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God Is Everywhere: The Great Chain of Being

Sunday, February 1, 2015

The Great Chain of Being

God Is Everywhere!
Sunday, February 1, 2015

Question 16 in the Baltimore Catechism, which generations of 20th century American Catholics had to memorize, asked, “Where is God?” The answer clearly told us, “God is everywhere.” Then the rest of the book basically said, “We don’t really mean it!” It explained that God was really only in the Catholic Church, and really only in the bread in the tabernacle of Roman Catholic churches. God apparently was not in the people anymore, let alone in creation. It left us in a rather empty and lonely universe.

This is a far cry from what both Thomas Aquinas (1224-1274) and John Duns Scotus (1266-1308) taught us: Deus est Ens, God is being, they both said. Most still think of God as a Being. It is surely much better to speak of God as Being itself. Or as Paul’s famous sermon to the intellectuals in Athens put it, God is the one “in whom we live and move and have our being” (Acts 17:28). To lead us forward, I would like to reclaim an ancient, evolving, and very Franciscan metaphor to name the nature of God and the universe: The Great Chain of Being.

Through the image of The Great Chain of Being, medieval theologians tried to communicate a fully connected and inherently dignified world, whose dignity was given by God. It was their way of identifying the great ecosystem, similar to the “Net of Indra” in ancient Hinduism. The essential links in the divine chain included: 1) Earth itself with its minerals and elements; 2) the waters upon the earth; 3) the plants and trees; 4) all animals on the earth, in the skies, and in the seas; 5) the humans; 6) the heavenly realm of angels and spirits; and 7) the Divine Creator, the Connecting Mystery, the Ground of Being, the Source from which and to which all life flows. This image became the basis for calling anything and everything sacred. The Great Chain of Being helped our ancestors to understand that, indeed, God is everywhere. This grants all things an inherent dignity that is “endowed by the creator” and not given or withdrawn by any human preference whatsoever! That changes everything, but was largely lost by the common Christianity of the 20th century.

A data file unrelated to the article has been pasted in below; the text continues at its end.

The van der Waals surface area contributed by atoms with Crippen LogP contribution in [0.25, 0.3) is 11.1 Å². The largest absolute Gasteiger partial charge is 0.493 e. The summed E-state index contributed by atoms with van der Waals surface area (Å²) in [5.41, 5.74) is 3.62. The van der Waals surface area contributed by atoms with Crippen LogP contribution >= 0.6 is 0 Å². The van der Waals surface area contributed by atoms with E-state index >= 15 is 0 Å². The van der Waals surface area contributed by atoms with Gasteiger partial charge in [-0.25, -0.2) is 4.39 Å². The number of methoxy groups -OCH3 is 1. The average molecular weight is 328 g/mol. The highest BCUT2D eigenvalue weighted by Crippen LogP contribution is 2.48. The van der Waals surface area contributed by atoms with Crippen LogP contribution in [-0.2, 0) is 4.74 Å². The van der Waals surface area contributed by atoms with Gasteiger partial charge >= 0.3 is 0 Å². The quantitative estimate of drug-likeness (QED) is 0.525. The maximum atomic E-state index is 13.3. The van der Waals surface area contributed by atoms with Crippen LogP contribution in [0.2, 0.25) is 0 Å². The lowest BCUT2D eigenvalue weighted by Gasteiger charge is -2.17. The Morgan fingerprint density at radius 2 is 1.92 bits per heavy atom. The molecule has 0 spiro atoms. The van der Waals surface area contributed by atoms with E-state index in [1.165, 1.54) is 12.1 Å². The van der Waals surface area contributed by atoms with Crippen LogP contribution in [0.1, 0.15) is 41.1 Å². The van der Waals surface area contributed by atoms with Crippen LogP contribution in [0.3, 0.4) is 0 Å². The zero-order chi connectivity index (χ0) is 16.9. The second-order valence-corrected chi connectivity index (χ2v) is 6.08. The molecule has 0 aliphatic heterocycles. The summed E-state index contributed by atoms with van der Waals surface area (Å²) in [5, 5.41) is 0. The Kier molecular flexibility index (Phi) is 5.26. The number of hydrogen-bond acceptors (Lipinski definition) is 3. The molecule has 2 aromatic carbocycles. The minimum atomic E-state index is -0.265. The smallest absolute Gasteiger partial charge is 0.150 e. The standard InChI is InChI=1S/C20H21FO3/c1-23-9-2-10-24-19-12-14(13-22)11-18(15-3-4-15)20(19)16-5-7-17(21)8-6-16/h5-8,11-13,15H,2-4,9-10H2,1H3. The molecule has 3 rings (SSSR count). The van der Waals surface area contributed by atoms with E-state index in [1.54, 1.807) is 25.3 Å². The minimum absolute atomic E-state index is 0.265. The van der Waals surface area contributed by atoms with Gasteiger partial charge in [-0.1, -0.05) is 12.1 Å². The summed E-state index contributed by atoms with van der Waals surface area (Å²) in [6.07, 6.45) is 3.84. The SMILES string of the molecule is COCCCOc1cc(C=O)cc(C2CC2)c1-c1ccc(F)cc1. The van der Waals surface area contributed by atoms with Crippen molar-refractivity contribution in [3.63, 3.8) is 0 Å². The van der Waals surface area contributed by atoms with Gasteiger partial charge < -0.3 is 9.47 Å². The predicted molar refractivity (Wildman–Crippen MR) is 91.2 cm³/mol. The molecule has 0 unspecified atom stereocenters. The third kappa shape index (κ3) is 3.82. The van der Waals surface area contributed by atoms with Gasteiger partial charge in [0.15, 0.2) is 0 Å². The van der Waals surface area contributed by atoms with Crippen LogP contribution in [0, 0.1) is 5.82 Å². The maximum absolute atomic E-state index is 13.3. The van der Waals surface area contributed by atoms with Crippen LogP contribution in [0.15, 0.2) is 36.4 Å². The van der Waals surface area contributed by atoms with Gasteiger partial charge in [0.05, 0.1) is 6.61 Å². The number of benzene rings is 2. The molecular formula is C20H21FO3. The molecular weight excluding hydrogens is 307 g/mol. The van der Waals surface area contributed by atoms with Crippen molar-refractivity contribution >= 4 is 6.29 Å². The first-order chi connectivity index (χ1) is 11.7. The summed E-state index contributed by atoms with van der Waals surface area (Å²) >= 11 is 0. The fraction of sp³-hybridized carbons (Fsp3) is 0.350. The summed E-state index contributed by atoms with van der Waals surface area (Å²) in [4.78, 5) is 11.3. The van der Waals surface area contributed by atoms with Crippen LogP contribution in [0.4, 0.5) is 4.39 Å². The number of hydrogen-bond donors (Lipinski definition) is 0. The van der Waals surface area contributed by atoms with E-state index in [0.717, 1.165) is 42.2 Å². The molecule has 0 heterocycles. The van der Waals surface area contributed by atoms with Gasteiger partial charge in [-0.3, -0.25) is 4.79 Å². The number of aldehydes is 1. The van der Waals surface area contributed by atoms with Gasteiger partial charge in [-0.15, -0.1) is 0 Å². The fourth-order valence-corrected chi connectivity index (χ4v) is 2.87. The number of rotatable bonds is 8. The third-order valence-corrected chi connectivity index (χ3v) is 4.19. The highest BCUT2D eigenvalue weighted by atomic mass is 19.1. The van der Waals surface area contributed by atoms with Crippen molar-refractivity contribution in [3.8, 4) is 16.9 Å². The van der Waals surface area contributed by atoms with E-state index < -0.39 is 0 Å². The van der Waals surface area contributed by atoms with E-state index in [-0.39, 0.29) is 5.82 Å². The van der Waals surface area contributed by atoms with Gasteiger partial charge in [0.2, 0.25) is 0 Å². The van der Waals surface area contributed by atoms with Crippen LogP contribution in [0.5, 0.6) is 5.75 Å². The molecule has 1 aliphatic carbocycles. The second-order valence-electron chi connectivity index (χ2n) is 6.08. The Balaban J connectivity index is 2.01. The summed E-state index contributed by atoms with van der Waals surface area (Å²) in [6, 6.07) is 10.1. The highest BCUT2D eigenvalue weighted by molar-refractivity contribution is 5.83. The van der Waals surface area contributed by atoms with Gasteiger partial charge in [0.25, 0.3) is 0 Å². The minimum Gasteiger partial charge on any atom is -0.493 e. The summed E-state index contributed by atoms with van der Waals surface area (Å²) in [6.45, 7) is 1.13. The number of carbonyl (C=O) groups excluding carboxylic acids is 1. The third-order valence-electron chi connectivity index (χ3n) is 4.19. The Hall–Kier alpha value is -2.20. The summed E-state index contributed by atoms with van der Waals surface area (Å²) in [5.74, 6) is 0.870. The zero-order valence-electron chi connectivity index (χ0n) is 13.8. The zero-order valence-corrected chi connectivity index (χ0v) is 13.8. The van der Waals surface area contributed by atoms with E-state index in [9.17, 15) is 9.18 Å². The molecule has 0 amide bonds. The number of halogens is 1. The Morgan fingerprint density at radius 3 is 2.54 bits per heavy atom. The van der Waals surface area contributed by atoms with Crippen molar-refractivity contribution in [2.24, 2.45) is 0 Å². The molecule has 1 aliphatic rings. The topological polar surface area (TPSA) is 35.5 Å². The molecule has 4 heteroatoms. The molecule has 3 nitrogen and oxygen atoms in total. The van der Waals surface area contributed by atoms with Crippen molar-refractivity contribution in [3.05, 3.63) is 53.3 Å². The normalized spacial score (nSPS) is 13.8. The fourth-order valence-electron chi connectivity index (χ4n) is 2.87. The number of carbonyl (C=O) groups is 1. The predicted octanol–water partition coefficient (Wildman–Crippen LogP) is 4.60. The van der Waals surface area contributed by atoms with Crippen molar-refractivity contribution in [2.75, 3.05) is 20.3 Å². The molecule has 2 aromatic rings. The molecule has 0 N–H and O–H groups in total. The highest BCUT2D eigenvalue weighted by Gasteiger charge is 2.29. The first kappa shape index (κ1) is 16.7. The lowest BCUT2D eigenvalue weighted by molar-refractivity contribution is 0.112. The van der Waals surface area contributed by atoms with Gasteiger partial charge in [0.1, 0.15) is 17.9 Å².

Some today prefer the image of “The Great Nest of Being,” a series of concentric circles with Matter at the center. Each circle integrates and transcends the circles within it, with God or Spirit as the outermost circle. As David Benner points out, the image of the Great Nest helps us understand God as the Alpha and the Omega, the source and fulfillment of all that exists: “God is in all that is because everything that exists is held in existence in Christ” (Spirituality and the Awakening Self).

Gateway to Silence:
Loving God in creation

Adapted from Hope Against Darkness: The Transforming Vision of Saint Francis in an Age of Anxiety, p. 133; and
A New Cosmology: Nature as the First Bible,
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